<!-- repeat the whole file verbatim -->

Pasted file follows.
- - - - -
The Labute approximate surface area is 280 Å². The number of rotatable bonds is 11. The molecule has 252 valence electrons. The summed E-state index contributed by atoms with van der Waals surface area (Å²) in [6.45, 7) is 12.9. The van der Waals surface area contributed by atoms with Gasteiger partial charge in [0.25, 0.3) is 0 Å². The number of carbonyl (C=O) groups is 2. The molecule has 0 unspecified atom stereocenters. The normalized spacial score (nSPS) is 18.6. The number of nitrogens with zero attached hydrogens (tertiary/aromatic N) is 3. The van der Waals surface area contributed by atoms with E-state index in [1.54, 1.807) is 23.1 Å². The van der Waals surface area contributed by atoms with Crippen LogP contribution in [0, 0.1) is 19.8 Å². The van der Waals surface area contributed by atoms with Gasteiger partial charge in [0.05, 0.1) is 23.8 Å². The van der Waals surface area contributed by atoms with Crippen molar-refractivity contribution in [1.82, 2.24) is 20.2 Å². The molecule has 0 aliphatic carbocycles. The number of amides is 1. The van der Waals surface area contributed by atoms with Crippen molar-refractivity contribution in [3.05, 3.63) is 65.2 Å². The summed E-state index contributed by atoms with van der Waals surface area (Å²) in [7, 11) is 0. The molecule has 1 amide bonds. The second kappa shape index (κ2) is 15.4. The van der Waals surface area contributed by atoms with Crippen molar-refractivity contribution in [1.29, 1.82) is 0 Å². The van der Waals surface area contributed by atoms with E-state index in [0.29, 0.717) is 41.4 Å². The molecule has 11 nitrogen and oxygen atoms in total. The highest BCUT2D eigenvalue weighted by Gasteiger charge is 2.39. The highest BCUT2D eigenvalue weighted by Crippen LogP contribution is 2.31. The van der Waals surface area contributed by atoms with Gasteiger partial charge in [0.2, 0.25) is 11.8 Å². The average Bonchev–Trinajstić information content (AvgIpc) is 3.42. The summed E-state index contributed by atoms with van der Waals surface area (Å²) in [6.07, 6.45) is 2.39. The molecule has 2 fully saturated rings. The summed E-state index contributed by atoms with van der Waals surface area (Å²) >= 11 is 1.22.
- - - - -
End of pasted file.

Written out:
The Labute approximate surface area is 280 Å². The number of rotatable bonds is 11. The molecule has 252 valence electrons. The summed E-state index contributed by atoms with van der Waals surface area (Å²) in [6.45, 7) is 12.9. The van der Waals surface area contributed by atoms with Gasteiger partial charge in [0.25, 0.3) is 0 Å². The number of carbonyl (C=O) groups is 2. The molecule has 0 unspecified atom stereocenters. The normalized spacial score (nSPS) is 18.6. The number of nitrogens with zero attached hydrogens (tertiary/aromatic N) is 3. The van der Waals surface area contributed by atoms with E-state index in [1.54, 1.807) is 23.1 Å². The van der Waals surface area contributed by atoms with Crippen LogP contribution in [0, 0.1) is 19.8 Å². The van der Waals surface area contributed by atoms with Gasteiger partial charge in [0.05, 0.1) is 23.8 Å². The van der Waals surface area contributed by atoms with Crippen molar-refractivity contribution in [1.82, 2.24) is 20.2 Å². The molecule has 0 aliphatic carbocycles. The number of amides is 1. The van der Waals surface area contributed by atoms with Crippen molar-refractivity contribution in [3.05, 3.63) is 65.2 Å². The summed E-state index contributed by atoms with van der Waals surface area (Å²) in [7, 11) is 0. The molecule has 1 amide bonds. The second kappa shape index (κ2) is 15.4. The van der Waals surface area contributed by atoms with Crippen molar-refractivity contribution in [1.29, 1.82) is 0 Å². The van der Waals surface area contributed by atoms with E-state index in [0.29, 0.717) is 41.4 Å². The molecule has 11 nitrogen and oxygen atoms in total. The highest BCUT2D eigenvalue weighted by Gasteiger charge is 2.39. The highest BCUT2D eigenvalue weighted by Crippen LogP contribution is 2.31. The van der Waals surface area contributed by atoms with Gasteiger partial charge in [0.2, 0.25) is 11.8 Å². The average Bonchev–Trinajstić information content (AvgIpc) is 3.42. The summed E-state index contributed by atoms with van der Waals surface area (Å²) in [6.07, 6.45) is 2.39. The molecule has 2 fully saturated rings. The summed E-state index contributed by atoms with van der Waals surface area (Å²) >= 11 is 1.22.